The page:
An analysis of fall census data he co-wrote surveyed households with at least one member with higher ed plans. A third of community college households cited virus-related concerns as the reason their plans changed, and nearly the same share (31%) said affordability or changes to financial aid influenced their decision. Both shares were higher than that of four-year college households.

Federal support may be in store. The American Jobs Plan announced by the White House March 31 proposes $12 billion for infrastructure upgrades at community colleges and for addressing access to these schools in “education deserts.”

An additional proposal this spring could include free community college, The New York Times reports.

“We’re very excited about that conversation, because we could see how important it was to our students this year,” says President Sandra Kurtinitis of Community College of Baltimore County in Maryland (CCBC).

Scholarship incentives 

It’s difficult to determine what caused certain community colleges to maintain – or even increase – student head counts this fall. Dr. Kurtinitis credits enrollment retention at her school in part due to expanded affordability.

CCBC, primarily serving white and Black students, pooled around $35 million in federal, state, and college funds to offset the cost of attendance through merit and need-based scholarships. That helped attract students like Shannon Hughes.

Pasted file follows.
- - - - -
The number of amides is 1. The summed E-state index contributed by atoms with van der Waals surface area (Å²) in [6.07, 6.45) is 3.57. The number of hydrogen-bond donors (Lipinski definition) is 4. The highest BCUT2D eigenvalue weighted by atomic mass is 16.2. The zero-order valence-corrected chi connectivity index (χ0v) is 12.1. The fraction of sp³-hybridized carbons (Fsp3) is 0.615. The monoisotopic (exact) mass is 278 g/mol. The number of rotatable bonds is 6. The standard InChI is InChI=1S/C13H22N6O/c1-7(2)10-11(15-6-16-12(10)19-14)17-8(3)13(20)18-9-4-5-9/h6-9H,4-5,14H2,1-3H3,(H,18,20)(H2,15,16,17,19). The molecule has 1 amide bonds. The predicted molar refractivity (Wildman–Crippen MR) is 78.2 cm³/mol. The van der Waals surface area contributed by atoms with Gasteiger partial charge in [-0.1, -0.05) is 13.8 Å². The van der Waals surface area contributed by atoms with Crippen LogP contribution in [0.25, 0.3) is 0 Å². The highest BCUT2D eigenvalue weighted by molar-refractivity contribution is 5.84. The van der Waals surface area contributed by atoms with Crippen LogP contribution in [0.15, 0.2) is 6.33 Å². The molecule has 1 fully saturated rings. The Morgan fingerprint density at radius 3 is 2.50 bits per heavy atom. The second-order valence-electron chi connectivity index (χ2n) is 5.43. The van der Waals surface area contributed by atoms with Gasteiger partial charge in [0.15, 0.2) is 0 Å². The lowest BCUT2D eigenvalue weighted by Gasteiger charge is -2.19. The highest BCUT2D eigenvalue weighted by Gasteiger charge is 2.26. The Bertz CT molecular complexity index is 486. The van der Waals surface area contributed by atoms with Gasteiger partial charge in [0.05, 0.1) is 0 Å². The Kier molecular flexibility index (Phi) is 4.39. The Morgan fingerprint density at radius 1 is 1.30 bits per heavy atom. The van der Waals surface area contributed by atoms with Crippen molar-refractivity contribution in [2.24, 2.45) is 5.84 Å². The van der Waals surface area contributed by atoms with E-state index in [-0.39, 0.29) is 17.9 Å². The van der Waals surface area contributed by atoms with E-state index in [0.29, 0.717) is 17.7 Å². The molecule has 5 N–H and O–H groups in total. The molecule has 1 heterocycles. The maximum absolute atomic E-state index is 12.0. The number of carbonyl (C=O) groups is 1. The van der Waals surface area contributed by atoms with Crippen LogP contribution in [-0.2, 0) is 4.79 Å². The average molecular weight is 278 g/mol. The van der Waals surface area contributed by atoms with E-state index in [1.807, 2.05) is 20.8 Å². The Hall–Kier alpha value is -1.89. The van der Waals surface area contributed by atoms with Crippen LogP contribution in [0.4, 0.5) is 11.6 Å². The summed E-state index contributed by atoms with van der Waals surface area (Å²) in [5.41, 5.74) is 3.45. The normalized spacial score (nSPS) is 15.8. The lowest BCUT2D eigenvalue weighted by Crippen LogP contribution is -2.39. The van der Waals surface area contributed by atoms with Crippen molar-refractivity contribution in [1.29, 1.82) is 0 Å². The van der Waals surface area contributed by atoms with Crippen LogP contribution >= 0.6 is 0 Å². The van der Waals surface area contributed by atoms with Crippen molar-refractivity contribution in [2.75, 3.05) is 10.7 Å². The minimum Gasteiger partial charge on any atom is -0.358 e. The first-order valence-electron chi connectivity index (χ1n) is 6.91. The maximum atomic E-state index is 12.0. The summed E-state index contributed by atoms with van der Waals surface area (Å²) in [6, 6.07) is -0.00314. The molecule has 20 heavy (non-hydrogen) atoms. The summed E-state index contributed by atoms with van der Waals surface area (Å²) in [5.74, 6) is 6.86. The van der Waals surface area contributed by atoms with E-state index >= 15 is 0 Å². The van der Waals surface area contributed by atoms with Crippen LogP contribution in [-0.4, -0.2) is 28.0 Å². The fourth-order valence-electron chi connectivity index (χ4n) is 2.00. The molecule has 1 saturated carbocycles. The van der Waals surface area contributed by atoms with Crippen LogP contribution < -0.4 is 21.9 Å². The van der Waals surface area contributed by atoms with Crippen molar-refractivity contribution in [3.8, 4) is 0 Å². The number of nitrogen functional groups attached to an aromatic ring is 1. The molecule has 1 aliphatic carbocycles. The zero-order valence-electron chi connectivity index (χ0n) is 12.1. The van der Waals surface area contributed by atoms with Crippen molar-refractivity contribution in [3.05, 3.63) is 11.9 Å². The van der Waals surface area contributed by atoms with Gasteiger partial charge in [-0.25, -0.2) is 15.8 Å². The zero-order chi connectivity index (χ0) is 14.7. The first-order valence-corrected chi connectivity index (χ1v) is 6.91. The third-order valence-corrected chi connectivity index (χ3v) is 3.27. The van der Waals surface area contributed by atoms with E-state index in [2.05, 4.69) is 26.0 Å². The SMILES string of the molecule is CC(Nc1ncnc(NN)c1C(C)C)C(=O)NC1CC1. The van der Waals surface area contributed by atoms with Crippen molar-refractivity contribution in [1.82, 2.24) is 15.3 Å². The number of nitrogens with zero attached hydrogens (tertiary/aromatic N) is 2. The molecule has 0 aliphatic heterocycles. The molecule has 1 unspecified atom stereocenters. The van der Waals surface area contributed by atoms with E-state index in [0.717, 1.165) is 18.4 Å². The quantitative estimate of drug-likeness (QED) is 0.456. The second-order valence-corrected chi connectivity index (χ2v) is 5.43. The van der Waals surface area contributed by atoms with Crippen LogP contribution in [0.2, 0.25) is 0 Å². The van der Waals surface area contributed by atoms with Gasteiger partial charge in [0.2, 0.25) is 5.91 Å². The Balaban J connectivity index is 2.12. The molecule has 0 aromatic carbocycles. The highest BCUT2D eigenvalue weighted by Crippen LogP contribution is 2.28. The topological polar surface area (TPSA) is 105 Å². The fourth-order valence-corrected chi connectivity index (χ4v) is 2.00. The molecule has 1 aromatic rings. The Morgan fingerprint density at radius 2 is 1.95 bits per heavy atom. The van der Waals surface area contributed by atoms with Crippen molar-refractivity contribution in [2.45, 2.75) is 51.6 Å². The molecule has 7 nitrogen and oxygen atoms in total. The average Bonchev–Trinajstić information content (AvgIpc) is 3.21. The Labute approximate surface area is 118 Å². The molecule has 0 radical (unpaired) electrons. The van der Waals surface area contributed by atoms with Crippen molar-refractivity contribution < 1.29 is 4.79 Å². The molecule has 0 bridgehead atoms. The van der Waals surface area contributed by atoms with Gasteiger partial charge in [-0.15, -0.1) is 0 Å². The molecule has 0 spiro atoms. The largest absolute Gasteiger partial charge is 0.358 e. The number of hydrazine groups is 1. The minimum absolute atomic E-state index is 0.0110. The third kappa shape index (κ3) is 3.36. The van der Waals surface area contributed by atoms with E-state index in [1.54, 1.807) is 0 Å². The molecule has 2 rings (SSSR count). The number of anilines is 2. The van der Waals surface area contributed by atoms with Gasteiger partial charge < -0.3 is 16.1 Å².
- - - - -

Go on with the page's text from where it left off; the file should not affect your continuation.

Following a layoff last spring, she relied on unemployment checks that didn’t always arrive. Job loss forced the master electrician to reflect on how to progress in the trade she loves, which she entered in 2007 after a few years in the military and warehouse work.

She’d long wanted to attend college, but says the cost and self-doubt helped hold her back. Without her scholarship at CCBC, Mrs. Hughes says she likely wouldn’t have enrolled. She loves the school – especially English 101.

“With every class that I take and everything that I learn, I’m just grateful,” she says. 

During fall last year, 81% of credit-enrolled CCBC students received full or partial scholarships – nearly double the normal share. The extra assistance meant more low-income students benefited this year, says Dr. Kurtinitis, and incoming federal aid will help keep financial aid high. 

While fall 2020 saw a 2% dip in enrollment compared with fall 2019, the 17,598 head count exceeded projections this school year, says the president. And it left budget room for staff bonuses. 

A fifth of fall instruction remained on-site for students, an option that Dr. Kurtinitis says also gave CCBC “an edge” over campuses that remained remote. 

“We just kept saying: Online, in the seat – whichever you need – you come to us, and we’re going to help you make sure you can pay for it,” she says. 

Communication key

Community colleges can improve information-sharing during the pandemic, an analysis of roughly 5,000 students enrolled last fall found. When asked if their schools offered support services to help with pandemic-related stress, 57% said they didn’t know. 

Schools should be “tapping into all channels to communicate and connect to these students” to rectify such information gaps, says Linda García, executive director of the Center for Community College Student Engagement at the University of Texas at Austin, which published the report.